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Exploring Rapid Tooling and Its Various Applications
by Nice Rapid | Feb 20,2021 | Rapid Tooling

The demand for new products has given rise to new technologies that would allow faster production of tools and parts. One of them is the rapid tooling. By combining rapid prototyping and traditional tooling, molds are produced quicker.

Rapid tooling is used to test parts during the prototyping phase in product development. The prototypes we are talking about here are 3D models made available for testing and evaluation. In rapid tooling, the parts produced are made using computer-aided design (CAD) data.

Direct vs. Indirect

There are two types of rapid tooling: direct and indirect. In the direct method, the tools and molds are made directly from using CAD software. Meaning, the data will be directly sent to the machine in a subtractive process like CNC machining or additive like a 3D printer to make the mold or tools. The prototypes are directly produced from them. This is primarily used in small-volume manufacturing of prototypes.

For indirect rapid tooling, the model of the master mold is made using the CAD software. The data is directly sent to the printer or machine to produce a master mold or pattern. In return, more molds are produced using the master pattern.

The indirect method is frequently used in prototyping because it is more perfect for product testing and evaluation. That is because you can make test tools and molds from a single pattern. It can accommodate a variety of materials for different properties needed on the prototype.

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Applications of Rapid Tooling

Rapid tooling enables manufacturers to use production-grade materials, giving them a clearer picture of the parts and how it functions in its applications in the real world. It also allows product designers to test and confirm if the material used fits the requirements.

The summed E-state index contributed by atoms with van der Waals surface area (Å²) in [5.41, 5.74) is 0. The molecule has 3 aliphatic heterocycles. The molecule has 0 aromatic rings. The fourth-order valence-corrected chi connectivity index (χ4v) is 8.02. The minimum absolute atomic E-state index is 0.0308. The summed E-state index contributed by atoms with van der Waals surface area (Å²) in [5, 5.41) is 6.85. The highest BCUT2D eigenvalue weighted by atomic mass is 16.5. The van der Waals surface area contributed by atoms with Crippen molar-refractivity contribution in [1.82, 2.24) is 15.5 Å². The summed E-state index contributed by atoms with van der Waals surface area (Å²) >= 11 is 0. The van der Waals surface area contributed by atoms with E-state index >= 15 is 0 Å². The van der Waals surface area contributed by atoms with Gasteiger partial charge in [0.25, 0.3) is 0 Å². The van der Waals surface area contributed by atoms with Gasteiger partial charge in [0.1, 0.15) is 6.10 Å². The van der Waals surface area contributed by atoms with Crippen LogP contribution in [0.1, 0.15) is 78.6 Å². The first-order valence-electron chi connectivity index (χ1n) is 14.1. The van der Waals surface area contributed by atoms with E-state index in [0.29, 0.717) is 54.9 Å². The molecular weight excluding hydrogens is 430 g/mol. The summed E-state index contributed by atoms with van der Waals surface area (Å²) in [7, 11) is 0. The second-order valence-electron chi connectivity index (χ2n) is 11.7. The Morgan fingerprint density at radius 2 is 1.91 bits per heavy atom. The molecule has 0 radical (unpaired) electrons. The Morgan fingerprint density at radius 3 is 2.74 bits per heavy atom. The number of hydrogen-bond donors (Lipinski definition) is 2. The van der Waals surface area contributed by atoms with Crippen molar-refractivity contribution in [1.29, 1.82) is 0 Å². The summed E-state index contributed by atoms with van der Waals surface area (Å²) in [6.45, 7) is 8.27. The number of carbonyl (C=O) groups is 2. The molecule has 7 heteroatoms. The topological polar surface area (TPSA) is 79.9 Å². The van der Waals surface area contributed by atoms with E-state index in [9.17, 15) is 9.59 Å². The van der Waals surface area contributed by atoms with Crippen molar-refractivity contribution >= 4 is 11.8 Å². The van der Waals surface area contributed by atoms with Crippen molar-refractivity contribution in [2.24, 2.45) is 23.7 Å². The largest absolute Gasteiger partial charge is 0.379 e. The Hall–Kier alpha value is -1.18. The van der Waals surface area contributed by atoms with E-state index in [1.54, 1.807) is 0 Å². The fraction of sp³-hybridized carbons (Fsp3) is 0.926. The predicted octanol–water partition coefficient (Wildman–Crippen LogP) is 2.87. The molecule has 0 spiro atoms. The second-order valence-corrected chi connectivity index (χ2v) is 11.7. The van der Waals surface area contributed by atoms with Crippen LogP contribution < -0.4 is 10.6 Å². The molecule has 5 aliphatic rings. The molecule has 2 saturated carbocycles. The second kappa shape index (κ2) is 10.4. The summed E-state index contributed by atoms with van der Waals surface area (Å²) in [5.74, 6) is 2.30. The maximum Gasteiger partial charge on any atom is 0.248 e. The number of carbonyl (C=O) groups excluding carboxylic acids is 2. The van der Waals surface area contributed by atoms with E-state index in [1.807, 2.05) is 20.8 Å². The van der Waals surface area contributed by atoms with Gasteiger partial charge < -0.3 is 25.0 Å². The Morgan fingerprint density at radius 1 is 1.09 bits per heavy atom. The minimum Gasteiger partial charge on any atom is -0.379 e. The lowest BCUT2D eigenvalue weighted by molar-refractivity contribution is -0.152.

In other rapid tooling techniques, the parts are produced through injection molding to test their strength during impact and stress testing. With information for the feedback, designers can make the changes, if there is any, before going into full production.

There are many applications for rapid tooling, and these applications will expand because new procedures will be developed in the future. Molds can be made from metallic and non-metallic while casting shapes and cores can now be made using SLS applications. Other applications of rapid tooling include EDM, for making stamps and hybrid patterns for casting and producing splintering tools.

Rapid tooling is also used for testing the parameters of production so that they can check if the parts fill correctly and will act as desired. This way, the product designers and engineers can see future flaws and make the necessary changes before final production.

Conclusion

Rapid tooling is used for a variety of reasons, aside from prototyping and testing. It is low cost and can be a perfect option for producing injection molded parts. It is fast and therefore, allows companies to get the parts to market quickly. The cost advantages are also another reason why companies use this technique for market testing, and lower volume production runs.

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